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135
Malaysia WWII

Introduction
This diorama is part of a collective effort to commemorate the 50th anniversary of the Independence of Malaysia. A local modeling society (Selangor and Federal Territory Plastic Modeling Society) is collating all relevant models for a road show to be titled "Independence: Before and After"

The main piece of the diorama involves the conversion and mix and match of 2 particular figurine sets from Tamiya, namely the German Soldier with Bicycle set and the dated Japanese Army Infantry Tamiya kit. After a quick reference check in the Japanese Army Handbook (by George Forty, Sutton Publishing), the German blouse is quite identical to the Japanese tropical uniform down to the collar, top breast pocket and lower pockets with exception of not having shoulder straps and of course to get rid of the collar markings in the Tamiya kit. The head and lower body needs modification and replacement work. New leggings need to be made by stripping down the mass of the existing kit and replicating the unique Japanese leggings with either masking tape or thin A+B putty. The ammo belt will need to be shaved off and replaced. This was the least of the work as the real challenge would be to do some major surgery on the existing pieces to pose them in a realistic manner.

PART 1: UPGRADING THE BICYCLE
The PE set from Lion Roar meant for the bicycle set had a lot of parts to upgrade the bicycle and figures to give them some needed refinement. Only the parts for the bicycle will be used.The original bicycle was a molded single piece with the wheels attached to the frame. After a quick slice and some carving to obtain a consistent wheel shape where the fork was, the spokes were detached and the first of many PE was super glued in after some tedious sanding of the rims to ensure a proper fit.

Due to the size of the PE, I used 2 different tweezers, a scissors and a set of cutting blades, one to cut the PE off the main sheet (a more robust cutter is needed with a hard base to avoid bending the PE.) and the other for trimming (sharper blade).The parts are detached as far as possible from the edge of the parts to avoid bending due to the cutting. The trimming is initially done by shearing with scissors and later trimmed with the sharp knife. A sharp needle is used to apply the superglue.The progress moved swiftly but the pedals were left for later only after the figure conversion was ready to make sure the angles fit.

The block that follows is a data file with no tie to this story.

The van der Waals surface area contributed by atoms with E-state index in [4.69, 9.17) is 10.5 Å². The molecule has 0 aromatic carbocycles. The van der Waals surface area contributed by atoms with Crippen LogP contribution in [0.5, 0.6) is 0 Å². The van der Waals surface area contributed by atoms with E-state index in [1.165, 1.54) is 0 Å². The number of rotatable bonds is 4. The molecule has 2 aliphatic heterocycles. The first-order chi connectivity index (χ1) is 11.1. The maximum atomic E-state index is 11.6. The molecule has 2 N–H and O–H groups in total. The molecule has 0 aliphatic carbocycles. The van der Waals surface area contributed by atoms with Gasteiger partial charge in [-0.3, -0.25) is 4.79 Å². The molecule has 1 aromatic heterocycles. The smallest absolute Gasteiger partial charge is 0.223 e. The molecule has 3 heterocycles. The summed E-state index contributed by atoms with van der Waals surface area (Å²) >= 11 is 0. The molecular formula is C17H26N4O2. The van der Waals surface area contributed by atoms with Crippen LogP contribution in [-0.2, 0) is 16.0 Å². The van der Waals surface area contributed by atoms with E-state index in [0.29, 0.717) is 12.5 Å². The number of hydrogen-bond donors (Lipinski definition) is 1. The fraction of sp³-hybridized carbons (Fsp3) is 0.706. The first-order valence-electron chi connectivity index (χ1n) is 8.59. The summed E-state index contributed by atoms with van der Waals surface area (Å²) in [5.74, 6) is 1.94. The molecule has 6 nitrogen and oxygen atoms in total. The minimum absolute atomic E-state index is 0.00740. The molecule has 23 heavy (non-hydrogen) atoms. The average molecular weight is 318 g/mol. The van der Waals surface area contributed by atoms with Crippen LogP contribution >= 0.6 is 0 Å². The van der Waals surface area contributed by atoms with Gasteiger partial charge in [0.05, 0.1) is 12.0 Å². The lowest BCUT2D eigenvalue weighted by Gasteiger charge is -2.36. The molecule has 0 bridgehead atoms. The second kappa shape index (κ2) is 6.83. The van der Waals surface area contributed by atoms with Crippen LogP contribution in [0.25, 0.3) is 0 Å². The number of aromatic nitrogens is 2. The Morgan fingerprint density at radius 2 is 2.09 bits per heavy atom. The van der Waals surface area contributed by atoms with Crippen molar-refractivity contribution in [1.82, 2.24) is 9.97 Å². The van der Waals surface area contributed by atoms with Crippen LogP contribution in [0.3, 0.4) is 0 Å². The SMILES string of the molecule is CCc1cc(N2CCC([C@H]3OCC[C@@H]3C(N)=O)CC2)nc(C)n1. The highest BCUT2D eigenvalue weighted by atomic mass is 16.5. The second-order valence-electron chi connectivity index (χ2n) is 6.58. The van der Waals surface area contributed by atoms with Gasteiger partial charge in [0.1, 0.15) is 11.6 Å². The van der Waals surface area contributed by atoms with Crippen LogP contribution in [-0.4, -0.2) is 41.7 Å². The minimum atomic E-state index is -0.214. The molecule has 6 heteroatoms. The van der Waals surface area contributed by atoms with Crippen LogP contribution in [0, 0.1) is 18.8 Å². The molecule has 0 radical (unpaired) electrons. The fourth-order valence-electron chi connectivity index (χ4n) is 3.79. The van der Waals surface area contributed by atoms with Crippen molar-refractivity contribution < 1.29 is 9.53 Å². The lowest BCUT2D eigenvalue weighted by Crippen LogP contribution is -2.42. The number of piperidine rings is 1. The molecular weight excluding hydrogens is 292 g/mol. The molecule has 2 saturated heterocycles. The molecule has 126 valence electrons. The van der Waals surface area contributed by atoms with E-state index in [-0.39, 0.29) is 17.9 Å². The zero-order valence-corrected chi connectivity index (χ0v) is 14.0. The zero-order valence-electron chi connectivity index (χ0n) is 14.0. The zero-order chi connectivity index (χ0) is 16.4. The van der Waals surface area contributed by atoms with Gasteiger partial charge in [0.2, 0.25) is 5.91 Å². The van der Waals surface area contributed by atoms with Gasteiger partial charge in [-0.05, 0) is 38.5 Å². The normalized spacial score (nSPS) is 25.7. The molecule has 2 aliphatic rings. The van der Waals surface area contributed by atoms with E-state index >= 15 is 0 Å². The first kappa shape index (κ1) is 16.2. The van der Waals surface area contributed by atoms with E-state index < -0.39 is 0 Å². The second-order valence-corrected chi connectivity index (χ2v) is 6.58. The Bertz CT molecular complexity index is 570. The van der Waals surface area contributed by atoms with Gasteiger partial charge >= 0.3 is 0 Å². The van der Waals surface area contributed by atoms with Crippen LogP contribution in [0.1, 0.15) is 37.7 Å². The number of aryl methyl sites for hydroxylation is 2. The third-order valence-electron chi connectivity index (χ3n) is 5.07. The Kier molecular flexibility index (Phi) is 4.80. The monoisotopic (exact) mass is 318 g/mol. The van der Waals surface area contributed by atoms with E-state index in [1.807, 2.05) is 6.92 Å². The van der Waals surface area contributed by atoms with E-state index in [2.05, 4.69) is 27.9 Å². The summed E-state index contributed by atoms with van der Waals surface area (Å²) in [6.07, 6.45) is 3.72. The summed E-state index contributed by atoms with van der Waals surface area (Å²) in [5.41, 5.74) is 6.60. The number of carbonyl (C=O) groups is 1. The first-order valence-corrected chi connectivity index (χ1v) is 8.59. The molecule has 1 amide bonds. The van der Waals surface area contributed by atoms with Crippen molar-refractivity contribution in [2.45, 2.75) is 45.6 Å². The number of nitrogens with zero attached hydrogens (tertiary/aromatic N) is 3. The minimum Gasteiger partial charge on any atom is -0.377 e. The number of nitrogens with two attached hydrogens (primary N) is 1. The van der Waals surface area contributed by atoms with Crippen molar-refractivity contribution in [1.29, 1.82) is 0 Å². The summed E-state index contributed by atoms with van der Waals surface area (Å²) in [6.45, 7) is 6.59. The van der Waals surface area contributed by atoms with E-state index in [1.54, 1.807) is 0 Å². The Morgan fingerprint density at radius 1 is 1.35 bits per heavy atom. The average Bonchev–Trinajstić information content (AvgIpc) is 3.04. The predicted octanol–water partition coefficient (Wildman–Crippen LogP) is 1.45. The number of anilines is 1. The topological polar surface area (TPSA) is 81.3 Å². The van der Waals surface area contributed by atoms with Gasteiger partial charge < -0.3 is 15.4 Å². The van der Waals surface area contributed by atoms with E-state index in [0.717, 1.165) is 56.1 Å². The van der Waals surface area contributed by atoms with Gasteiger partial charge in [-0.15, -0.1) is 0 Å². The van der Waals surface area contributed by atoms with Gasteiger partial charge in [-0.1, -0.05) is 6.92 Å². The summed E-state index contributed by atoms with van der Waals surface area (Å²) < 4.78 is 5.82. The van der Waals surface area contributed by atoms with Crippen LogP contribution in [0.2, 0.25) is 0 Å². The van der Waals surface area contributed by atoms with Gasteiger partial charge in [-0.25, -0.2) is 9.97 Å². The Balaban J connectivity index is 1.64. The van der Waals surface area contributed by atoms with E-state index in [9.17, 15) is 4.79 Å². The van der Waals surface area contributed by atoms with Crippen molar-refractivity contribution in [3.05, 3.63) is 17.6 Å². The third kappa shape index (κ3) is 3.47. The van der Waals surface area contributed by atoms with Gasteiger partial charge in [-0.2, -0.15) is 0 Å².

Some important aspects I stumbled upon during the fist conversion:
1) be careful on the dimensions for some of the 0.8mm rods to replace the plastics as there are no length dimensions given.
2) Due to the breakdown of the major parts, be careful with the alignment of the back and front wheel, fork and chassis
3) If the dimensions of the replacement parts are not correct, the figure will not fit well to grasp the handle bars while seated. I have yet to test fit this yet but since I am cutting the figure up, some adjustments will be possible.

PART 2: FIGURE CONVERSION
The figure conversion started with the upper torso by removing all things German.

The legs and lower torso was extensively shaved to reduce the bulk and to make an outline to wrap some masking tape around to model the leggings. The bottom tropical Japanese blouse pockets have rounded edge instead of sharp edge, so a little knife work was required. The overall heaviness of the original was then toned down by scrapping away some of the body to reduce the mass. Hopefully this will portray a more petite Asian build. The shoe laces will need to be added later.
The head and headgear came from the Japanese soldier set with a neck spare sprue extension. Most of the main conversion is now complete except for clean up and some putty here and there. The belt buckle will be built with stretched sprue flatten with a vise and the ammo belt will be from the same Japanese infantry set as well.

Some of the references I managed to read indicated that the Japanese tend to tie all their gear, including their rifles to the bicycle ,so there was no necessity to strap them around the figure. To add drama, the head is intentionally turned 10 degrees right and up. This helps to direct a more informal appreciation of the figure. My personal opinion is that a head square to an animated body is a big minus.